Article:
While on this mountain he fasted forty days for the third time. For we read in the same chapter, namely, Ex, xxxiv. 27028: "And Jehovah said unto Moses, Write thou these words: for after the tenor of these words I have made a covenant with thee and with Israel. And he was there with Jehovah forty days and forty nights; he did neither eat bread, nor drink water. And he wrote upon the tables the words of the covenant, the ten commandments." It is known, also, which the Torah, that the first fasting of the apostle Moses (may the peace of God be upon him) began on Friday, which is known with us as the day Kohleh-Ha-Ibrim ("the gathering of Hebrews"); for on Monday God commanded him in Ex. xix. 10-11, "And Jevovah said unto Moses, Go unto the people, and sanctify them to-day and to-marrow, and let them wash their clothes. And be ready against the third day; for the third day Jovovah will come down in the sight of all the people upon Mount Sinai." The third day would be Wednesday, which is with us the Pentecost day, and on that day the righteous God (may he be praised) uttered the ten commandments, which day became with them a great day, whose importance has kept well known until our days. It is named "the Day of Mekratah." On the selfsame day Moses pronounced, in the hearing of the people, the ten commandments, as stated in Ex. xix. 25: "So Moses went down unto the people, and spoke unto them." He gave them an exposition of God's statues and what God had addressed to him, for we read in Exodus, "Thus shalt thou say to the house of Jacob and announce to the children of Israel"; and we read also: "And Moses came and explained to the people all the commandments of the Lord and his statues." He also did what is given in Ex. xxiv. 4: "And Moses wrote all the words of Jehovah, and rose up early in the morning, and builded an altar under the hill, and twelve pillars, according to the twelve tribes of Israel." And that morning was the morning of the fifth day, which was Thursday, as mentioned by the learned doctor Sadakah in his exposition book. On that day they offered sacrifices upon the altar, and what Moses has written of the commands of God was read to them.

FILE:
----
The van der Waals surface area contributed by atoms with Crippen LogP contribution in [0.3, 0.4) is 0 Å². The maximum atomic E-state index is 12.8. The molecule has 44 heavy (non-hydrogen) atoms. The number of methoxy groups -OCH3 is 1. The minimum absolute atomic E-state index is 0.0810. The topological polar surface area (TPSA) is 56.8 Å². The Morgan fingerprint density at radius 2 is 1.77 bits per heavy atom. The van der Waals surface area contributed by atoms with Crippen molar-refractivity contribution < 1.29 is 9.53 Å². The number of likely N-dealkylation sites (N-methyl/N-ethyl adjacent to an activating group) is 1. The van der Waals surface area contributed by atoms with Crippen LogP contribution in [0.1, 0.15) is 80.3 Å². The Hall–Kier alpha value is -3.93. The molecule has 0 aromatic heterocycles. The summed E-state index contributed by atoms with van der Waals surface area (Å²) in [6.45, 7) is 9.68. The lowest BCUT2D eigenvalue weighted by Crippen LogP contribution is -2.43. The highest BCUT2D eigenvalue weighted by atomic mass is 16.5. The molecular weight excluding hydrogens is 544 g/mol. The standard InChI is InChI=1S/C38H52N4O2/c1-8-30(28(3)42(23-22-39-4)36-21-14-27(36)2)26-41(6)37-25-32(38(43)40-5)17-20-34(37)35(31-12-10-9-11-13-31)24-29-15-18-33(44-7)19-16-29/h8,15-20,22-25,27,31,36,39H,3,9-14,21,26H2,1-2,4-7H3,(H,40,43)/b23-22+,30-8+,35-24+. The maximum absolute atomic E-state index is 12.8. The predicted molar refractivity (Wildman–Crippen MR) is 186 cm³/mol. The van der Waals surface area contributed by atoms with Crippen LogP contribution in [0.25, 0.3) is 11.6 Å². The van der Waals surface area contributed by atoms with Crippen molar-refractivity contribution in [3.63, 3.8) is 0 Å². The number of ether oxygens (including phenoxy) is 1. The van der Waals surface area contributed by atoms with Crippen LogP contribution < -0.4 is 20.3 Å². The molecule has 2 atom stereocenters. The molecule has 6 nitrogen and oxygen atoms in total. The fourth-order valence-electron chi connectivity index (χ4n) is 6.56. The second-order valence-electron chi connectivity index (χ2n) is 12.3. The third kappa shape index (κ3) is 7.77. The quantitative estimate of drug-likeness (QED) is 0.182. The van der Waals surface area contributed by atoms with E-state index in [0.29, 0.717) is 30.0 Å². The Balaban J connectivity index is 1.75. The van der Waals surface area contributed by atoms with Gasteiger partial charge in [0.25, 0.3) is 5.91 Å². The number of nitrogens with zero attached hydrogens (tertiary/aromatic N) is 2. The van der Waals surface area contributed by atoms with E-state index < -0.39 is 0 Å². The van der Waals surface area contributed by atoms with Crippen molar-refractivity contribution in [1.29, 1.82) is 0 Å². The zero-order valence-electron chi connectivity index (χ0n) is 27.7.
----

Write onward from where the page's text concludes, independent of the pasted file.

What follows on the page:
VIII. THE WRITING OF THE COMMANDMENTS.
We have been asked, What was the use of writing the commandments of God and reading them to the people after the people had been addressed directly with them, and after they had answered, "All the words which Jehovah hath said will we do" (Ex. xxiv. 3)?
The answer is like this: A man will agree with another upon some thing. He writes first the agreement and reads it to him. The second party agrees or disagrees to the agreement, and that is why the people answered, "We will do," in Hebrew, Nesheh. They said the second time, "We shall obey and do," equivalent to Nechmoa Unecheh in Hebrew. And when the young man of Israel had killed the offering of oxen upon the altar which the apostle had built, the latter took the blood, and put half of it in basins, and the other half he sprinkled on the altar; but the half which was kept in the basin he sprinkled over the children of Israel. Thus the blood fell upon their clothing and the ten commandments Eshret Hadebarim were inscribed upon the people according as they were heard from the mouth of the Almighty God, who made a covenant with them, according to Ex. xxiv. 8: "And he said, Behold the blood of the covenant which Jehovah has made with you concerning all these words." In another place, namely, Ex. xxxiv. 27, we read: "According to the tenor of these words I have made a covenant with thee and with Israel." This covenant was made with them, that they might not commit any transgression in the commandments of the High God (whose name is exalted). It is the fourth commandment of the seven which God had made with the children of Israel. And God knows best, and to him belongs the best wisdom.